Log In

Reset Password

Taxi driver loses driving ban appeal

A taxi driver who struck a motorcyclist while driving, in a collision in Hamilton, has lost an appeal against a driving ban.

Terry Darrell Flood pleaded guilty in Magistrates’ Court in May to a charge of causing grievous bodily harm to Rozetta Augustus by driving his taxi without due care and attention on Church Street in an incident last November.

Prosecutors had alleged that the complainant was stationary, waiting for a green light at the junction of Church Street and Parliament Street, when she was struck from behind by Flood, who was driving a taxi.

The impact resulted in Ms Augustus suffering a fractured wrist, along with facial and dental injuries.

While Flood admitted the offence, he asked through counsel not to be disqualified from driving. His counsel argued he had an otherwise clean driving record and that visibility at the time of the crash was poor.

However, the magistrate ruled that the mitigating factors did not cross the threshold of “special reasons”, finding that Flood would be subject to a mandatory disqualification from driving for a period of two years.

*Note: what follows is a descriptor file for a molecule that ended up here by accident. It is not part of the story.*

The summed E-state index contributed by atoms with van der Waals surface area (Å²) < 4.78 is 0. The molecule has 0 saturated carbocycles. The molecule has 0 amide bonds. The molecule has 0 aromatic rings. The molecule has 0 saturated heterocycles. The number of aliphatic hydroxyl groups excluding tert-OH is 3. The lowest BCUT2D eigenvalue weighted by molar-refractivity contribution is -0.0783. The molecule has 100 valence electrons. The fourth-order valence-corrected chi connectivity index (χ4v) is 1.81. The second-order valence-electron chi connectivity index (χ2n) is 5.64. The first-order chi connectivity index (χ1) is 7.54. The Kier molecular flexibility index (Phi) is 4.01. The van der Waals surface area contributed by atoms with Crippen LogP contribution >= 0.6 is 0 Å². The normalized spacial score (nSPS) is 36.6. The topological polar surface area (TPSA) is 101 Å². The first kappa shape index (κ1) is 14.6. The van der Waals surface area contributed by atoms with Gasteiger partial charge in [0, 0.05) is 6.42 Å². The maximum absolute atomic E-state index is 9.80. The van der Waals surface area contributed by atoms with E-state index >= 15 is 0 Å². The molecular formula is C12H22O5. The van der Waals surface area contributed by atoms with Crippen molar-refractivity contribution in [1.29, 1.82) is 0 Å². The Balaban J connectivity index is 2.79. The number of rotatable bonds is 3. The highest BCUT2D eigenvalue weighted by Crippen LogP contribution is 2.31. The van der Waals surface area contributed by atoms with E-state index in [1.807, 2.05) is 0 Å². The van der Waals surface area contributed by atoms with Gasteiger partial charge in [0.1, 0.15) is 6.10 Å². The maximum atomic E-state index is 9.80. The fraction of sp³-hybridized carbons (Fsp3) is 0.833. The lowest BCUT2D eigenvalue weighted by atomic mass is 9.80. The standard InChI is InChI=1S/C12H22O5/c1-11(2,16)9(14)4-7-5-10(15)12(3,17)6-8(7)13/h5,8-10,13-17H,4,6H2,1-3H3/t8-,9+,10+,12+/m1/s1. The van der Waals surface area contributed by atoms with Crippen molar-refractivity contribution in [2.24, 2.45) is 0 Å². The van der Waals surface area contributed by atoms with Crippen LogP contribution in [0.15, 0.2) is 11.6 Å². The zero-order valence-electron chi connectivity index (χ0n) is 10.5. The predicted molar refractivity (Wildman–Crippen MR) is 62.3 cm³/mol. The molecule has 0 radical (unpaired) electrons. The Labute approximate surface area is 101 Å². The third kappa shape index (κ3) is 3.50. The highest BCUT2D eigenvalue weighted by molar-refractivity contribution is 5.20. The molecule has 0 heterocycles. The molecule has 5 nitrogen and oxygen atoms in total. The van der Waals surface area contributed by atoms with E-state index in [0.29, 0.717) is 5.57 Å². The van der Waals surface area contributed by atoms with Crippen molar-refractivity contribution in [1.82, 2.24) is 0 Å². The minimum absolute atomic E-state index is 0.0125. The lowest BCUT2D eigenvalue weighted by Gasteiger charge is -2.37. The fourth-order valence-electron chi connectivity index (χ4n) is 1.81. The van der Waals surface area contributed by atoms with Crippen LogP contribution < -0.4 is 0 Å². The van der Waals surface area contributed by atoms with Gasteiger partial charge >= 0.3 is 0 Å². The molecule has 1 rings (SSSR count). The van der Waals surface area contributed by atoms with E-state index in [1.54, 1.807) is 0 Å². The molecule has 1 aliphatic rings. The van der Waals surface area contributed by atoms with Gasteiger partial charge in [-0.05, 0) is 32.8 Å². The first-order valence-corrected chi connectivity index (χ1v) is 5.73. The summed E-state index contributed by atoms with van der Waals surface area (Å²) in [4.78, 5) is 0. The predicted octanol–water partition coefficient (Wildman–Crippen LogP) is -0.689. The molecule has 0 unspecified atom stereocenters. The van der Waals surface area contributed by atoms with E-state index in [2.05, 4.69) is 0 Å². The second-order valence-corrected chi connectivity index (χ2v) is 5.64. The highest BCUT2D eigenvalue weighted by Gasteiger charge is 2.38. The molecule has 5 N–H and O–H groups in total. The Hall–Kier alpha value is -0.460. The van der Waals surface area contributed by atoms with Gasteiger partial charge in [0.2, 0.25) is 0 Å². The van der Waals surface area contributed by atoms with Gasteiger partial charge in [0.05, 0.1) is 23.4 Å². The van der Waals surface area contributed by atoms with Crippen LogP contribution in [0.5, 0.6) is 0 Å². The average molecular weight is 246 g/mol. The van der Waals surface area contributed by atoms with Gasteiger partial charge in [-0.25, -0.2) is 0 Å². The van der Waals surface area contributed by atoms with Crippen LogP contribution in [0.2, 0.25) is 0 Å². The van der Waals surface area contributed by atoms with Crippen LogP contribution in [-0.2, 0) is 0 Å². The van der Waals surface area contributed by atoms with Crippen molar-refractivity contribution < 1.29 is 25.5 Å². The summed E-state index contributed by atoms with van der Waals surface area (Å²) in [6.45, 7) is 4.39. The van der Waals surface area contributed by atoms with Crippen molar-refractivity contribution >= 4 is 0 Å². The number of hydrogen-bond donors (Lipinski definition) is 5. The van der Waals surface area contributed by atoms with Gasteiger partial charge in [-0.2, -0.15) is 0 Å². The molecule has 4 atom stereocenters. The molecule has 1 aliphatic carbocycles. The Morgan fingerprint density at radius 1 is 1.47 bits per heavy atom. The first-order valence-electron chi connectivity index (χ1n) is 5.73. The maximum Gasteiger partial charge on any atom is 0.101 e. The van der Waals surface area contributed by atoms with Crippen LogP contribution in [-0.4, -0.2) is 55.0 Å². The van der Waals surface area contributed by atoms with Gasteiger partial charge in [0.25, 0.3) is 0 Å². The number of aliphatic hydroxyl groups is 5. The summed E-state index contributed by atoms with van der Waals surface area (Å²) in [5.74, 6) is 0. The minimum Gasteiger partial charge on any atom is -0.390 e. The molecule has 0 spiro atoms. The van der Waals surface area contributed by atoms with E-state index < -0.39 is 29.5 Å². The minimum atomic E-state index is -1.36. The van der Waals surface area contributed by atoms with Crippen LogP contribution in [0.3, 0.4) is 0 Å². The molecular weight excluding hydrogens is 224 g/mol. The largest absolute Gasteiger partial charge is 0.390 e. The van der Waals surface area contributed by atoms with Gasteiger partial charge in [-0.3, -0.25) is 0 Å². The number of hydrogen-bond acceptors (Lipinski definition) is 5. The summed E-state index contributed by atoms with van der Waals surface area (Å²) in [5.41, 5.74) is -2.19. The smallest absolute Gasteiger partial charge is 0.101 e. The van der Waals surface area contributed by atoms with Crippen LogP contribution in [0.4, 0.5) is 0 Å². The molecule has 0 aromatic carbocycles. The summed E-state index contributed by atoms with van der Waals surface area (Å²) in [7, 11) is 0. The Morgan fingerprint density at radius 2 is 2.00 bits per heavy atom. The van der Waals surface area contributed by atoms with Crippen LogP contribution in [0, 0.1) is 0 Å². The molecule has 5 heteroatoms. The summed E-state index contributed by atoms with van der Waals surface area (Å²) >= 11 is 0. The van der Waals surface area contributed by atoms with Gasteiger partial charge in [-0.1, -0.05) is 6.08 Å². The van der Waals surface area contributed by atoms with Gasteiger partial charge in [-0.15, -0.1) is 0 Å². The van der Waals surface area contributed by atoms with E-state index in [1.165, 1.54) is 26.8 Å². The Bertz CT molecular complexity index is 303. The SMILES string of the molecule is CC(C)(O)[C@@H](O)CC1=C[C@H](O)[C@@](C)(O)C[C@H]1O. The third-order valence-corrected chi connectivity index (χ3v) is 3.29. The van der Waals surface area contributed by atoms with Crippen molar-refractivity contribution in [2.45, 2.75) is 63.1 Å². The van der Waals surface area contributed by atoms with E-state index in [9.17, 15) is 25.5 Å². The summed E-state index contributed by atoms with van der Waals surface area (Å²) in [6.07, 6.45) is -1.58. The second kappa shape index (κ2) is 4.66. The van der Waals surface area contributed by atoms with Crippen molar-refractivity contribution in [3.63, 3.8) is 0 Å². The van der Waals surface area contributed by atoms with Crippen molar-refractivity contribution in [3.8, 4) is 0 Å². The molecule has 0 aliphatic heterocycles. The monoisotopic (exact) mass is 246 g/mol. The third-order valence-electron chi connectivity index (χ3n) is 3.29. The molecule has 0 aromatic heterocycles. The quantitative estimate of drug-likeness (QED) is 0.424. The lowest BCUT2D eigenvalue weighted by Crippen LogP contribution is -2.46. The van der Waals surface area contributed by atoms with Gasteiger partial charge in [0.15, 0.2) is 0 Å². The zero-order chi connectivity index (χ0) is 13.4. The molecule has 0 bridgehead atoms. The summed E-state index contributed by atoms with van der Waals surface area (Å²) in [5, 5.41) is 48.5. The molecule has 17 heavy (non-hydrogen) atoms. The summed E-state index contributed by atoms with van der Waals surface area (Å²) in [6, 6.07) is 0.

Mr Flood subsequently launched an appeal against that element of the sentence, arguing that the “carelessness” leading to the crash involved only “momentary inattention” and that the injuries caused were at the lower end of the spectrum.

While defence lawyer Peter Sanderson, representing Flood, argued to the Supreme Court that the poor visibility caused by rain, darkness and inadequate lighting could amount to special reasons, Chief Justice Ian Kawaley found that the magistrate had been correct to find the poor visibility imposed a higher standard of care on the appellant.

And, despite arguments by Mr Sanderson, Crown counsel Kenlyn Swan argued that an offence being on a lower end of a spectrum cannot amount to special circumstances.

• It is The Royal Gazette’s policy not to allow comments on stories regarding criminal court cases. This is to prevent any statements being published that may jeopardise the outcome of that case.